Tuesday, July 25, 2017

Greece | Thessaloniki | Alexander the Great

The train left Athens on time at 7:18 a.m. and arrived at the train station on the western outskirts of Thessaloniki forty-six minutes late at 1:27 p.m. According to my GPS my hotel near the center of the city was nine-tenths of a mile away. I had planned to walk, but that morning in Athens I had checked the weather forecast and discovered that temperatures were expected to reach 100º F. by mid-afternoon. The forecast for the next day was 105º F., which would tie the highest temperature on record for the date. There was a long line of taxis at the train station,  and after being staggered by the heat when I stepped off the train I was sorely tempted to take one, but I finally decided to stick to my original plan and walk. I had this fantasy of entering the city on foot through one of gates in the fourth-century walls around the city, as if I was a humble pilgrim wandering through the domains of Byzantium. Of course if I started feeling queasy from the heat I could always hail a taxi.

Following the arrow on my GPS through several side streets and alleys I finally arrived at the Letalia Gate, which was one of the four major entrances to the ancient city. The monumental tower that housed the gate is long gone, although the ruins of the old fourth century walls can be seen to the north and south. 
Fourth Century walls to the south of the old Letalia Gate (click on photos for enlargements)
Fourth Century walls to the north of the old Letalia Gate
Busy Agiou Demetrioui, one of the main east-west trending streets through the city, now runs  through the gap in the city walls. Just inside the walls, to the south, can be seen the domes of the 14th century Church of the Apostles, one of the fifteen or so Byzantine-era churches in Thessaloniki that have survived to the present day. Had I been a fourteen century pilgrim I probably would have headed straight to the church to give thanks for my safe arrival in the city, but now I was more concerned with getting to my air-conditioned hotel. I will return however. I am visiting Thessaloniki not on business nor because, as one web site claims, it is the “hippest city” in Greece, chock full of boutique hotels, chi-chi cafes, trendy restaurants, and overflowing bars and discos, but instead to wander at random and daydream among the city’s Roman, Byzantine, and Ottoman-era monuments and ruins. In short, I am an unapologetic antiquarian and an unrepentant flâneur.

I proceed east along Agiou Demetrioui until the arrow on my GPS veered sharply to the right, then turn south on Ionos Dragoumi. After a few blocks I arrive at the Pella Hotel, named, presumably, after the town of Pella, the birthplace of Alexander the Great, located twenty miles west-northwest of Thessaloniki. Reviews on the internet damn this place with faint praise; it is “adequate”, “acceptable”, “simple but clean”, “good for an overnight stay”, etc. Back in the 1950s it may have been a pretty ritzy joint. Now it appears to be the haunt of lower-tier traveling salesmen, down-market tourists, and grubby backpackers splurging on a bed, shower, and air-conditioning. The receptionist was certainly cordial. I was a bit taken back by her effusiveness; for a second I had the strange sensation that I had been here before and that she were welcoming me back. Unusual for a hotel in the Eurozone, she did not ask for any ID. Despite the warm welcome I am exiled to the seventh floor, but I heave a sigh of relief when I see the perfectly adequate desk and chair and the nearby electric outlets. At least I can work comfortably on my computer. The narrow single bed is, in a word, acceptable, and the pillow is firm and chunky and can do double duty as a meditation cushion. The air-conditioning works and there is even a small balcony. After storing my portmanteau in my room I walk down Ionos Dragoumi to the harbor area and then turn left on the esplanade along the sea.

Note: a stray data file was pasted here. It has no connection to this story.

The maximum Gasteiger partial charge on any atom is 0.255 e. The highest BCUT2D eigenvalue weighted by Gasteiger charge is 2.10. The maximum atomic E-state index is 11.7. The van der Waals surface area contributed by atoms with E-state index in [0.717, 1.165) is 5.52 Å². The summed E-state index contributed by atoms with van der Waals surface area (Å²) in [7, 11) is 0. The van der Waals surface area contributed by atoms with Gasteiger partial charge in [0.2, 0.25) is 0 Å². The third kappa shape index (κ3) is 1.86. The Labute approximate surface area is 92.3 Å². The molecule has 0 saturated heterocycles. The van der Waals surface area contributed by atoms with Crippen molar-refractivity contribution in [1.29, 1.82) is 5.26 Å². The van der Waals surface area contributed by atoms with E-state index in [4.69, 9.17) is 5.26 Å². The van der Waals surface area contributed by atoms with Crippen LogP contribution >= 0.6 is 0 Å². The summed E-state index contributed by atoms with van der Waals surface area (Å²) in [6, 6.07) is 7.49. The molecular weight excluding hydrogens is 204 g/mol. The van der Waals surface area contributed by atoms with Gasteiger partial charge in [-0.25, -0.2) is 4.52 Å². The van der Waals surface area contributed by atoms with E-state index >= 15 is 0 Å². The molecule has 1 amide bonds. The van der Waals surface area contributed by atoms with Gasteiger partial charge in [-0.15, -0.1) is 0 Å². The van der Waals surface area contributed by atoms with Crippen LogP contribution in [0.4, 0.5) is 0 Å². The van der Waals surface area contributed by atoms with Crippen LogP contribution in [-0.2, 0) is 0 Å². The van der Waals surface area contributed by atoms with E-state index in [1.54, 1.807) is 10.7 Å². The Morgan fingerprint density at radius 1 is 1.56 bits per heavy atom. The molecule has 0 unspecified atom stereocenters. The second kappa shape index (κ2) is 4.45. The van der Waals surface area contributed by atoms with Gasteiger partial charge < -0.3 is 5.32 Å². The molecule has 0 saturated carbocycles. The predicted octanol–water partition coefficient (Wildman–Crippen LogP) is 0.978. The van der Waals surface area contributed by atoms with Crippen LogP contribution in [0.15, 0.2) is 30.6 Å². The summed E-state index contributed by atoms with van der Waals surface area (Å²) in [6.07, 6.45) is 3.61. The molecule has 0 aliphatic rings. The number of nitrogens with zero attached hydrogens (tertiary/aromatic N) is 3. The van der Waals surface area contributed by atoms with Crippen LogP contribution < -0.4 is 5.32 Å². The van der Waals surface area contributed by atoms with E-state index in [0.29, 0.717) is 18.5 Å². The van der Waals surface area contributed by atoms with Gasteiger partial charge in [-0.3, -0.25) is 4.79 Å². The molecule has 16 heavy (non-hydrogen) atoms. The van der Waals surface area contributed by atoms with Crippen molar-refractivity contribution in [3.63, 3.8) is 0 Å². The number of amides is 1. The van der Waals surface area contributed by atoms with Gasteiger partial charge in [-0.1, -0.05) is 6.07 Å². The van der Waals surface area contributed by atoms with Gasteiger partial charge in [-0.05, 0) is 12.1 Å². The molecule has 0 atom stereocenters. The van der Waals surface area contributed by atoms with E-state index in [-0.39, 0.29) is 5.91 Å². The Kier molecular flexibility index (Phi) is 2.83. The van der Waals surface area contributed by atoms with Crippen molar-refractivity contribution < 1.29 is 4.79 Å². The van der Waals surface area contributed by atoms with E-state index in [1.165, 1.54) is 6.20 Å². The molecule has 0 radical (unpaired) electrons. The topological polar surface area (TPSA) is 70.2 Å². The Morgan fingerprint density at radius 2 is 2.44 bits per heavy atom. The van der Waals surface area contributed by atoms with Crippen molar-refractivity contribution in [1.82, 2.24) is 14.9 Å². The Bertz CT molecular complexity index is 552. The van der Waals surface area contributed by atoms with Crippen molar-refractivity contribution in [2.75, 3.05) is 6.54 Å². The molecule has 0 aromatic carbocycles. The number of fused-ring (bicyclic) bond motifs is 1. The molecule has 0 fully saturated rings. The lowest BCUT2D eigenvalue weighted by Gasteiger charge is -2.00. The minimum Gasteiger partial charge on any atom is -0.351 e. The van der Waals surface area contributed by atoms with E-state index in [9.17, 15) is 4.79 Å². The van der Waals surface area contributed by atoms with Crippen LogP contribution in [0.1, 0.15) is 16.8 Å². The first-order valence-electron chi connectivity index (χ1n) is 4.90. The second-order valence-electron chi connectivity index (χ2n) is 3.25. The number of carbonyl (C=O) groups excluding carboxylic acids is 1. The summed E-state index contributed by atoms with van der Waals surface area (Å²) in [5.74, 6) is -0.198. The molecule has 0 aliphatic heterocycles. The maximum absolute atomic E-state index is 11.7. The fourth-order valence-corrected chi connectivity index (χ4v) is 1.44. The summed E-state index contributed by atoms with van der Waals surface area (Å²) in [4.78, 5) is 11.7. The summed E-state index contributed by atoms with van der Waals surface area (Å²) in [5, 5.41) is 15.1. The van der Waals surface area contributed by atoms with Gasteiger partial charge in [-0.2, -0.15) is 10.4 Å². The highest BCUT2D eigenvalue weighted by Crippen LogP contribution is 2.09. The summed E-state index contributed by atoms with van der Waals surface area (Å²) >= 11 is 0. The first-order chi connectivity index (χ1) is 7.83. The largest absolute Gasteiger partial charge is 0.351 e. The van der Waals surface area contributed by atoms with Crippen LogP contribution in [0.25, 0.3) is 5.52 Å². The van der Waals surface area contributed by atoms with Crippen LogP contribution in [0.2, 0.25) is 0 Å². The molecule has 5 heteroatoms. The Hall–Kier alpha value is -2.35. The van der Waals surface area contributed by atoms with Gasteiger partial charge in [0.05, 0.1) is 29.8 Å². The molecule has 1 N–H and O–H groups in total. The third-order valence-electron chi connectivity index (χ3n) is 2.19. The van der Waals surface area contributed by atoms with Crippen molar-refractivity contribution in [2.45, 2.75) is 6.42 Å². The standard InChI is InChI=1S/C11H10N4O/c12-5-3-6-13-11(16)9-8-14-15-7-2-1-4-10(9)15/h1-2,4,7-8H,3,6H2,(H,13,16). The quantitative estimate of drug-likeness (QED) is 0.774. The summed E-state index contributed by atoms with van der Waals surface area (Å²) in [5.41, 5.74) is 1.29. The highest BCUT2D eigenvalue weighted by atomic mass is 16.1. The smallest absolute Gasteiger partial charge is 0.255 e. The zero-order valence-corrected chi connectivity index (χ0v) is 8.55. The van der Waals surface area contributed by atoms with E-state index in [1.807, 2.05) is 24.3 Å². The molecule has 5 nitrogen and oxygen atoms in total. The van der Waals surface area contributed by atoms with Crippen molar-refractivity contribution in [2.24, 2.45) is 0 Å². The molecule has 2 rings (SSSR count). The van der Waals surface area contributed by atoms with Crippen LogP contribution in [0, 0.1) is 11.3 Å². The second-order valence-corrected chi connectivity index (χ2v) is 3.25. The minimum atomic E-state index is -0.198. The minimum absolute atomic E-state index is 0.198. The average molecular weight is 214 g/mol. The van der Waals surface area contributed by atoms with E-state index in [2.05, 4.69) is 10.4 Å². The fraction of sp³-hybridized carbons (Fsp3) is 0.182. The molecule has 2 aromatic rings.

Aristotelous Square, which extends north from the Esplanade
The Esplanade
Finally I reach the statue of Alexander the Great (356 b.c–323 b.c.) One of Alexander the Great’s generals, Cassandros, founded  this city in 316 b.c. and named it after his wife Thessalonica, who was the daughter of Philip II of Macedonia and Alexander’s half-sister. Alexander was the son of Philip and the notoriously snake-loving Olympias (so memorably played by Angelina Jolie in the 2004 epic Alexander), while Thessalonica was the daughter of one of Philip’s other wives. Alexander the Great had, of course, died seven years earlier in Babylon, so he never got to see the city named after his half-sister Thessalonica.
Alexander the Great
Alexander the Great

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